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I Don’t Know Zara Hedderman , June 30th, 2023 10:58

Despite a tricky birth, the second album from the Hull quartet builds and expands on the successes of its predecessor, finds Zara Hedderman

There is, of course, a level of cliché attached to the “difficult second album”, an assessment proffered whenever a particularly hyped act is faced with the task of following up from an acclaimed debut release. But there is some validity to it. Take Arlo Parks, for example. The Londoner took home the Mercury Prize for her 2021 debut, Collapsed In Sunbeams, and thereafter succumbed to the pressure of maintaining momentum, as evidenced on her second album, My Soft Machine This was most apparent in the lyricism which, perhaps with more time in the studio, felt unfinished and uninspired. As a whole, it felt rushed and this was reflected in its mostly tepid reception.

Now, let’s look at bdrmm. The Hull-based quartet consisting of Conor Murray, Joe Vickers and brothers Ryan and Jordan Smith were met (deservedly) with widespread plaudits for their debut LP, Bedroom. The ten track release introduced the group as skilled musicians, confidently demonstrating a deft approach to immersive shoegaze informed arrangements with an immense breadth and variety. In the intervening years, they signed to Rock Action, the pandemic put a pause on the music industry, and they were faced with the daunting prospect of writing album two during a time of great uncertainty and unrest.

In a recent interview, the band candidly discussed the difficulties of settling into their sound for their second record, I Don’t Know. They noted how they “weren’t mentally ready” to fully engage with the writing and recording process, how they had tried different approaches and working with different people but finally went back to basics and reconnected with producer Alex Greaves. With their latest body of work, you can trace the struggles they endured in Smith’s astute and earnest lyricism. This album gives listeners a glimpse into the hardship of being a buzz-worthy band, how that takes its toll on you mentally. Ultimately, they have managed to overcome the pressure and weight of expectation by presenting an even broader and more developed representation of the style that garnered their initial acclaim.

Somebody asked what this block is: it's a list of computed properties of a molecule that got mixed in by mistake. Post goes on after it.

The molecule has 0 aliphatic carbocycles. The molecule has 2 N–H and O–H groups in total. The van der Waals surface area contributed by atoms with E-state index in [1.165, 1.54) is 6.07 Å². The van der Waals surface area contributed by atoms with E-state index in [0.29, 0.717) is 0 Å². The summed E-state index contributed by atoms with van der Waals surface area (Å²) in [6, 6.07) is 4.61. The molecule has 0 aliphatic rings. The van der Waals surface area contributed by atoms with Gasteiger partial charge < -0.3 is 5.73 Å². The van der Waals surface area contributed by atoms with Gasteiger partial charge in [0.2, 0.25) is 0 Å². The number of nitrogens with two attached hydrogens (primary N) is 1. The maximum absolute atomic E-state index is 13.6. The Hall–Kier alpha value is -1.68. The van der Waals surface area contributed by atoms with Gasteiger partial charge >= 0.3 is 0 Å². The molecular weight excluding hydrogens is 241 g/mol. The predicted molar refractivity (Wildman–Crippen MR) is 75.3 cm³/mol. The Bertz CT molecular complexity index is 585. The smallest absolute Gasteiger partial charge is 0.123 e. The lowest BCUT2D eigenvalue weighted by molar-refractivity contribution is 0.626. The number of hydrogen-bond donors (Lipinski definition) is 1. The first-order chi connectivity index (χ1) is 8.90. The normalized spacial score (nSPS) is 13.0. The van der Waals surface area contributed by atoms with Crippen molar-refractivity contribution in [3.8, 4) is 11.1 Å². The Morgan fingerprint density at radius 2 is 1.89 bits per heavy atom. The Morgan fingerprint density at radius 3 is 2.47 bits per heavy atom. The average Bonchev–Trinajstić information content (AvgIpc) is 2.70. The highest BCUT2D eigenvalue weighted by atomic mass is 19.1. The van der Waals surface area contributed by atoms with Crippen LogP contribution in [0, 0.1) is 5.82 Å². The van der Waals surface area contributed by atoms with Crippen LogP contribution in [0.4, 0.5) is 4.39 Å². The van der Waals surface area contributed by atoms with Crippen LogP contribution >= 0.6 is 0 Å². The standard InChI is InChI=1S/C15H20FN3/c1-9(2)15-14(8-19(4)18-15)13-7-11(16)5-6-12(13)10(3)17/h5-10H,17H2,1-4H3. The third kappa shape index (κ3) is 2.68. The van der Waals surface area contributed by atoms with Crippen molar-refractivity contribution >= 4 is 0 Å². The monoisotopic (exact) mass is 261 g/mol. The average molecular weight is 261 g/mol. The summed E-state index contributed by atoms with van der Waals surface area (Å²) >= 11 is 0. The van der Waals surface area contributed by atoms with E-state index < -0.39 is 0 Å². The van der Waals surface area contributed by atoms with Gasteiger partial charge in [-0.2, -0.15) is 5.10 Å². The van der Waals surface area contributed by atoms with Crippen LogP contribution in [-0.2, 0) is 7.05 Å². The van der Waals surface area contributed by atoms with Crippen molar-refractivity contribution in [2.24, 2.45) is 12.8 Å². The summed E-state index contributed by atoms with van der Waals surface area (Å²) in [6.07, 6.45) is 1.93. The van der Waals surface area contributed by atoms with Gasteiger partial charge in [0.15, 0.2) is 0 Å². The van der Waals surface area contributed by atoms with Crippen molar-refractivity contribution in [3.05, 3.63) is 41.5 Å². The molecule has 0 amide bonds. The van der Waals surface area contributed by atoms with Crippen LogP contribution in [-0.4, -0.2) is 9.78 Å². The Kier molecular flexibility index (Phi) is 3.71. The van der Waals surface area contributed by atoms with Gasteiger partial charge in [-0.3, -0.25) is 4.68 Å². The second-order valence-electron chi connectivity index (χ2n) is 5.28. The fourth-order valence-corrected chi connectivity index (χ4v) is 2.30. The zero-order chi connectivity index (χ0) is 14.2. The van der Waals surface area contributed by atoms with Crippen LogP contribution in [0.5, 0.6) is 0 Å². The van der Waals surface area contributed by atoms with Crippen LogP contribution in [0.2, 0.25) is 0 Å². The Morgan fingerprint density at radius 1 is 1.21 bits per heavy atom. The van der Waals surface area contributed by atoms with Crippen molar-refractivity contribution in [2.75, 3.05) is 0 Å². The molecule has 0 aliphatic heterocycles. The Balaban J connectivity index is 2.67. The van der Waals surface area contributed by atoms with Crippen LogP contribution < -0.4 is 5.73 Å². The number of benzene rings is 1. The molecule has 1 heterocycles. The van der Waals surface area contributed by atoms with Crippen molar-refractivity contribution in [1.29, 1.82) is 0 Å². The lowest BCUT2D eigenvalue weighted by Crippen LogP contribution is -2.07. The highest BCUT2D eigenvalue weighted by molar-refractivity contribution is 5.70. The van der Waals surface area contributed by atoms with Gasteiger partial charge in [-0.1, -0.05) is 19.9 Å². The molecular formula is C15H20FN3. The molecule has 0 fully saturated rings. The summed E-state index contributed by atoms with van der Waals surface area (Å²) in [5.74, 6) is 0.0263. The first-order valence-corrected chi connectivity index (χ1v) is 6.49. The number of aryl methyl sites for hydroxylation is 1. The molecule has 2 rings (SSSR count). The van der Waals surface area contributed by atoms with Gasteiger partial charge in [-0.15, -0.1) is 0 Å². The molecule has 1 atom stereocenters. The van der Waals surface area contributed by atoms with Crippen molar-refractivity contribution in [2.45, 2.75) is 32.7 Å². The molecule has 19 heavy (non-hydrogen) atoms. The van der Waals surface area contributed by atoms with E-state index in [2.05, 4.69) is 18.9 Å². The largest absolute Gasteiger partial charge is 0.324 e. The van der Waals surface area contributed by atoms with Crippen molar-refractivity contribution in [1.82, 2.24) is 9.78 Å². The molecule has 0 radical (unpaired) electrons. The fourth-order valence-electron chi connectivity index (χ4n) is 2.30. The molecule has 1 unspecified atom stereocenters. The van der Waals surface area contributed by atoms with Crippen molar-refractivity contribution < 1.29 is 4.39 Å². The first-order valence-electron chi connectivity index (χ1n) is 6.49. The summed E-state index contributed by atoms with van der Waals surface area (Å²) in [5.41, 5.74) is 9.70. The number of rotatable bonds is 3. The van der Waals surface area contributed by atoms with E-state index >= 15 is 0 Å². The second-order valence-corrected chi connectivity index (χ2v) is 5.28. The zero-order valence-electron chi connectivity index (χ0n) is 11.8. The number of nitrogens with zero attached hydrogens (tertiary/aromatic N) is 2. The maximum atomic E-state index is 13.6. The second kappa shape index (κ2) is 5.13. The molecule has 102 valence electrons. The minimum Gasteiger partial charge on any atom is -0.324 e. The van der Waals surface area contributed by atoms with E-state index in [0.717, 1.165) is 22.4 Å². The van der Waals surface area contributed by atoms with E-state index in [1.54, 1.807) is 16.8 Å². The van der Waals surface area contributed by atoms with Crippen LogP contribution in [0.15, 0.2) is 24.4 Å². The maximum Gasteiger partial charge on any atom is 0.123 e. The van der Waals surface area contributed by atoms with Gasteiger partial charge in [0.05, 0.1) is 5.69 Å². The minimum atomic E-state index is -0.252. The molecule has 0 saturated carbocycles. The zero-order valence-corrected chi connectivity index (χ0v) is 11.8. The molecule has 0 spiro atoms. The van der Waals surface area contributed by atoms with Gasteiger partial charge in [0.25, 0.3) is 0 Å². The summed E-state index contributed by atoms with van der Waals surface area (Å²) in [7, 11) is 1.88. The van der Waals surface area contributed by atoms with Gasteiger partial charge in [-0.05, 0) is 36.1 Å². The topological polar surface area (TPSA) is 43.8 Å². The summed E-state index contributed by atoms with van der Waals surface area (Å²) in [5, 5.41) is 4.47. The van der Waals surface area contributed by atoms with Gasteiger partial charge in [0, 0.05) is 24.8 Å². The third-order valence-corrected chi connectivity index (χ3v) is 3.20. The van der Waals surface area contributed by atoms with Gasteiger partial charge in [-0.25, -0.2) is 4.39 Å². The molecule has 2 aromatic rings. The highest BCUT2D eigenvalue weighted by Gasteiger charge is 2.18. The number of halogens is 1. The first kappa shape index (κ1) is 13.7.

The excellently engaging opener ‘Alps’ immediately tells this story: “We are forever moving backwards / it seems that there’s no hope,” sings vocalist Ryan Smith. This is followed nicely with the gorgeous Radiohead-like textured guitars on ‘Be Careful’, which can be perceived as a cautionary tale of the life of a musician: “A mind worth treating / Creating simple sonnets,” expressing the ways in which the act of lyric writing can aid processing life experiences. Later on, Smith intones “Behind closed doors /We see a different concept / Trying hard to keep afloat / Drowning out the sound of fear.” And while these words seem to relate to bdrmm’s story, there’s enough universality there for listeners to apply these sentiments to their own experiences. Elsewhere, ‘Hidden Camera’ further elaborates on these themes: “A fascination with all that’s gone wrong / An overwhelming need to start again.”

Musically, I Don’t Know retains a similar wash of reverb-drenched guitars and vocals, throughout. However, there’s more grit to the production and the tones appear much darker than before. ‘We Fall Apart’ is perhaps the best example of a bridge between bdrmm’s two albums as the quartet allow themselves to indulge in their densely layered parts, they’re in no way rushed to reach a particular point or climatic end across the near five-and-a-half-minute duration. The steadiness in their performance is captivating and a pleasure to immerse yourself in. There are great rewards to I Don’t Know, in this regard. Take the My Bloody Valentine thrash of sound that introduces us to ‘Pulling Stitches’ which shape-shifts so masterfully into a brilliantly hook-laden chorus.

‘Advertisement One’, an expansive instrumental, is an instant highlight. Here, amidst the frankness of the lyrics and the intensity of the instrumentation, bdrmm completely change the mood with this bright composition buoyed by a piano melody and the restorative sound of birdsong. It’s as though they want to let the listener know that, contrary to Smith disclosing that it’s “Getting harder and harder to be optimistic” on closer ‘A Final Movement’, there’s hope and joy to be discovered in their work. That hope is reiterated on the wildly exuberant ‘It’s Just A Bit Of Blood’: “Now that we have finally found ourselves / I hope we can become something else.”

I Don’t Know is a testament to listening to one’s instincts and, crucially, taking the time to accurately capture the space and sentiments of a group at a specific moment in their lives, professionally and personally. It takes the strongest foundational elements of their debut and successfully builds a solid structure for bdrmm’s promising future.